Political Morality

In Webster’s dictionary, morality is defined as “principles
of right and wrong in conduct; ethics.” The principles of
morality have countless times evolved over the ages. In earlier
times, death was an easy penalty for many crimes. These crimes
today are considered minor and are penalized with a slap on the
hand. Is this considered wrong? Who is the correct authority to
consult on what is right or wrong? In today’s society, two major
factors concern how the way members of society act and behave.
The first is our national government.
Members of our government in positions of authority decide
everything in our lives in the form of laws which determine our
behavior. One of the most important documents written by our
government is the Declaration of Independence. The monarchy was
taking away power from the colonists and putting more demands on.
In return, the colonists declared their freedom from their
tyrant. In this document, it states, “All men are created equal;
that they are endowed by their creator with certain unalienable
rights; that among these are life, liberty, and the pursuit of
happiness.” The great men who wrote this down had a strong sense
of morals. They believed that men were given rights by God that
no one could take away. This is essential to the issue of
morality because it determines the rights- that are agreed upon
all- are wrong.

This brings us to religion. Religion is a major contributor
to how we think and act because it mirrors our beliefs in what we
hold as right or wrong. An example of this is the native tribes
of africa and South America where a number of tribes practice
cannibalism. While this is considered a sin in most christian
religions, the tribes have evolved into cannibalism as a way to
survive in life and have no objections to their eating habits.
The problem arises when the line between government and religion
is crossed. While religion does not have to power to punish one
physically, but rather soulfully of one has sinned. The
government has the power to sentence punishment, yet should have
no power concerning God.
Many different religions have evolved all over the world and
in the process, have people have been prosecuted in their faith.
The first settlers in the new world came here to avoid
prosecution from the powerful church/government of that time.
Specifically, the Church of England headed by the king. Puritan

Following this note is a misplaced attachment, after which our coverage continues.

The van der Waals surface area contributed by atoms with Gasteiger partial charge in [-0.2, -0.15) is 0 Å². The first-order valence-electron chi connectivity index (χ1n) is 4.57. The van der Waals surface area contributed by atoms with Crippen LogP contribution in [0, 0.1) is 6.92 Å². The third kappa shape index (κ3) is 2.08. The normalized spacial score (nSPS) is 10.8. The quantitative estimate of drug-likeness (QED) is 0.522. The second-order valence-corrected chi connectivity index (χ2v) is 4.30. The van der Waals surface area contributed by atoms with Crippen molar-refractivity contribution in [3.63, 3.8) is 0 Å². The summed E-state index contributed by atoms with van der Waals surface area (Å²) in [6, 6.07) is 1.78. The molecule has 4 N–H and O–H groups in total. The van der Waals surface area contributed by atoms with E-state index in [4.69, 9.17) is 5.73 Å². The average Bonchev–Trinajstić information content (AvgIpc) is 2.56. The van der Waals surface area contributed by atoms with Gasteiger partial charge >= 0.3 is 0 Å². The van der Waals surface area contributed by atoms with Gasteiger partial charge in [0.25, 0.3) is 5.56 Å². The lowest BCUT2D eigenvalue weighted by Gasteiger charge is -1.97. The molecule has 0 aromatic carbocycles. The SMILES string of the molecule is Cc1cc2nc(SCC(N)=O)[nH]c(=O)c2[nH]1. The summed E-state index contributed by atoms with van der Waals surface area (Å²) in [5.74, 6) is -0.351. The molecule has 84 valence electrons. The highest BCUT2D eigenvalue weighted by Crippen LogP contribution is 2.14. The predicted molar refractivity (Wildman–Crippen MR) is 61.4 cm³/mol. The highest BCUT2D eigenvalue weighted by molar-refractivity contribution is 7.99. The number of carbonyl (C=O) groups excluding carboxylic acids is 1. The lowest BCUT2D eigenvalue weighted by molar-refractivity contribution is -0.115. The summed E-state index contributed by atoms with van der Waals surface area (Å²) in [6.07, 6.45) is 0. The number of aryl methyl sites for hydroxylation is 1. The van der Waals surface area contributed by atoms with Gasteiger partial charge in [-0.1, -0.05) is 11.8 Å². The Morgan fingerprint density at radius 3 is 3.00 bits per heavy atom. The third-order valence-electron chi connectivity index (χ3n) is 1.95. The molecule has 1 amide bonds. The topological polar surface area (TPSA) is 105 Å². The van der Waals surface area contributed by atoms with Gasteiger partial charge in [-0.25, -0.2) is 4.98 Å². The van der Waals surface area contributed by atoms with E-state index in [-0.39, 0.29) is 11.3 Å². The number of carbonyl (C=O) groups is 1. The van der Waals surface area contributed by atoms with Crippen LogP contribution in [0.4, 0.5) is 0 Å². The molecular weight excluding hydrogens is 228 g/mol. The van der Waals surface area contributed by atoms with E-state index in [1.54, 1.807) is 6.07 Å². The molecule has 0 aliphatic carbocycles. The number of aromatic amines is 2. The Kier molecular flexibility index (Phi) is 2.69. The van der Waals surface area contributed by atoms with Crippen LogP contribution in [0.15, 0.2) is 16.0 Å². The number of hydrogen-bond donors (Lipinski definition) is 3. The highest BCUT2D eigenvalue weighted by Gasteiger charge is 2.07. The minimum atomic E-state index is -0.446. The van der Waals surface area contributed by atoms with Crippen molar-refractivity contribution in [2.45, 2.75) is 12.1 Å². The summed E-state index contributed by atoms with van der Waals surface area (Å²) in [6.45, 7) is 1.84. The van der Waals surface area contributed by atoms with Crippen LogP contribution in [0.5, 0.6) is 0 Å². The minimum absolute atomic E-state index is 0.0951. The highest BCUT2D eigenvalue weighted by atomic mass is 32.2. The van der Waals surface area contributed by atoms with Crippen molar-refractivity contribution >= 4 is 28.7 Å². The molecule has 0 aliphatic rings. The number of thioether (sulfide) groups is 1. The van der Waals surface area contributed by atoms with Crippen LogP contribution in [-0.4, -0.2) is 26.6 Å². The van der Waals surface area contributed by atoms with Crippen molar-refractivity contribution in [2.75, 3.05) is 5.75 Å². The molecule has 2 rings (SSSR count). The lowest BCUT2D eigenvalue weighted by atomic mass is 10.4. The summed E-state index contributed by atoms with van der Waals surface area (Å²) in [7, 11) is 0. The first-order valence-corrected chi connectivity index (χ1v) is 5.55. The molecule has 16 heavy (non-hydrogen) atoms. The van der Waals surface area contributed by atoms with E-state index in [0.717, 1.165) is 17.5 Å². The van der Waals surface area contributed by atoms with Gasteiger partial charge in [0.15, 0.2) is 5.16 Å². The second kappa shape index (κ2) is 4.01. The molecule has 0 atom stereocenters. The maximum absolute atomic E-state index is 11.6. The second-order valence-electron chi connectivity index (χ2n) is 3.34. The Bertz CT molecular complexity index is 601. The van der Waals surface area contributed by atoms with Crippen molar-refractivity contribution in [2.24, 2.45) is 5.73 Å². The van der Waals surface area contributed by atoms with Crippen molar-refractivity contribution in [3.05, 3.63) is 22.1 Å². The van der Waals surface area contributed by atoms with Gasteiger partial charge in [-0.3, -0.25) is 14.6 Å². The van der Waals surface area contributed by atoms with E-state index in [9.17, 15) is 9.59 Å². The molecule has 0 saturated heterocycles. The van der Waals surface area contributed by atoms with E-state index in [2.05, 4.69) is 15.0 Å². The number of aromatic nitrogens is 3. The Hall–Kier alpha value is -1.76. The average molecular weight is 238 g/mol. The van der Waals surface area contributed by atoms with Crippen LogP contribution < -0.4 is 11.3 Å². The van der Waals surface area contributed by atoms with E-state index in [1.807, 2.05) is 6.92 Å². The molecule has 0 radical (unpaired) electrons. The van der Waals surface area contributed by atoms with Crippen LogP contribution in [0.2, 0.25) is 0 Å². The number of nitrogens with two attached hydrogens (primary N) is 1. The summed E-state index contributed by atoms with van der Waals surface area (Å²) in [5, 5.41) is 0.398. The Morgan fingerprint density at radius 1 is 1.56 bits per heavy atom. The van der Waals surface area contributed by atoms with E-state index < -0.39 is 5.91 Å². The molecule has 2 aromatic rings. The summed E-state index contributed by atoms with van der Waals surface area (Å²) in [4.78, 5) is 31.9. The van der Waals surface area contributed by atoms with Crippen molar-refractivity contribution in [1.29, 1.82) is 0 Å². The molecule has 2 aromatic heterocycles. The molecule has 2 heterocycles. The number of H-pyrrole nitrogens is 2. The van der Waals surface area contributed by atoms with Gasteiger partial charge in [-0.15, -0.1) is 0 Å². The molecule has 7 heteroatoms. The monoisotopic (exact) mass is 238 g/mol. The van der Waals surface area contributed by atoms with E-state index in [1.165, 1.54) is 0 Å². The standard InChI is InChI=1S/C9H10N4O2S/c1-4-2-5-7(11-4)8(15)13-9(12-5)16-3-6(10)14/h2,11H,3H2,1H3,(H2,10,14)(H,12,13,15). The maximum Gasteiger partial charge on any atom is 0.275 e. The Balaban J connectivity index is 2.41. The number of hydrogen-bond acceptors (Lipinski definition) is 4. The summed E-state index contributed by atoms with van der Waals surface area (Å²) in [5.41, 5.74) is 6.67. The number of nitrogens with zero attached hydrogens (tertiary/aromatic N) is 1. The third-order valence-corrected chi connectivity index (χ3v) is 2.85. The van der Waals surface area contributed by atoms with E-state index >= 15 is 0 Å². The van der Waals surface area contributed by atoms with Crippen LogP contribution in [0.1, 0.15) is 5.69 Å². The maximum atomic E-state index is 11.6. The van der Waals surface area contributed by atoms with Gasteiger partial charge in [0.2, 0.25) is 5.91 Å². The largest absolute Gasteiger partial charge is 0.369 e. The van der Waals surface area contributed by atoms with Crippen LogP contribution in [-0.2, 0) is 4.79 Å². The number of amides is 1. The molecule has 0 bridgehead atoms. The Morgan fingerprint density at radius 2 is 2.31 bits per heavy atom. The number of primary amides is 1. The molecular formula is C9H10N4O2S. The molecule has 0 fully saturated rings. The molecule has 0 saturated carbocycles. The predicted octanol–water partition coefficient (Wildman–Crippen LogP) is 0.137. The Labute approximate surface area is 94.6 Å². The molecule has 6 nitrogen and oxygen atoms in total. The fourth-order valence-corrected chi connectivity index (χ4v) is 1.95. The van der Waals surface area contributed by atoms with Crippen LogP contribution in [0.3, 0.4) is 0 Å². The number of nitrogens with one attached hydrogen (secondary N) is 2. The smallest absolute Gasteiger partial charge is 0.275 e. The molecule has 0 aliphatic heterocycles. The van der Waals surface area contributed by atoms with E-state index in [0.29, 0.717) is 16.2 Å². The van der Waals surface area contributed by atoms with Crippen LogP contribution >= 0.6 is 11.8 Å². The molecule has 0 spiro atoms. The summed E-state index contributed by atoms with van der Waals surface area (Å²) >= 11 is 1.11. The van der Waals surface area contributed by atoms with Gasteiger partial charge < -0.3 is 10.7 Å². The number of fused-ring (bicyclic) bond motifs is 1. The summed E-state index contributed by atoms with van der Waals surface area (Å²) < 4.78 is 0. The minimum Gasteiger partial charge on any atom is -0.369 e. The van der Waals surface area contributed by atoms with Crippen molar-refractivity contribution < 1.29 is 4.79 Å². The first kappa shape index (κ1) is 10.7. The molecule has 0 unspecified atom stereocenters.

leaders led their followers to a place where they could express
their religion with no fear of other faiths. One such leader was
John Winthrop.

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John Winthrop was a powerful Puritan governor in the colony
of Massachusetts Bay. He believed that this was a calling from
God for him to lead the new religious experiment-a covenant with
God to built a model for mankind. “We shall be a city upon the
hill.” declared Winthrop. As governor Winthrop held considerable
power. He distrusted the commoners and thought democracy was the
“meanest and worst” forms of government. Anyone who brought
trouble or had indifferent thought were severely punished to
“save their soul.” As one of his extensions of his powers he
banished Roger Williams, a popular Salem minister with radical
ideas and an unrestrained tongue, and Mistress Anne Hutchinson, A
strong willed women who challenged the authority of the clergy by
stating the truly saved need not bother to obey the laws of God
or man.
Several problems arise throughout this banishment. I am
for a democratic society in which one can express his or her
thoughts without the fear of prosecution. They did not have the
luxury of this. The need for the expressment of ideas is
essential for a growing environment. If no growth is made, then
expansion of the community is halted to a standstill. The limit
of new idea’s must have a point, though. In recent news, the
Unabomber has issued a ultimanium with his manuscript. In the
past, such a request would have been rediculous. In his
manuscript he expresses his view on the evils of technology.
While a citizen is entitled to free speech and press, threatening
murder is not such an option. There must be limits set. In
colonial times these limitations were set by John Winthrop. Total
obedience was required and disobedience was not tolerated;
therefore, Williams and Hutchinson were banished. I understand
the reasoning behind his motives, but his limits were set too
low. There was no room for free speech and thinking.

Morals today have been declining and declining. As
independant thoughts have now been tolerated, so have thoughts
against basic humane rights. More today than any other period
murders and rapists are being convicted and released from jail.
Attendance at churches pail considerably from the height of it’s
popularity. The people have better things to do and church is
just not the thing to do these days. The government is a mess of
bureaucracy and misuse of power. In two words-Bob Packwood. The
national deficit is at trillions and shows no signs of
improvement. Money is spent in needless ways with lobbyists
bribing officials for personal causes that have no implications
with the common people. The cause of representing the common
people is practically non-existent. These are just some of the
examples of how the morals in today’s society have declined in
the cause of “personal rights.”


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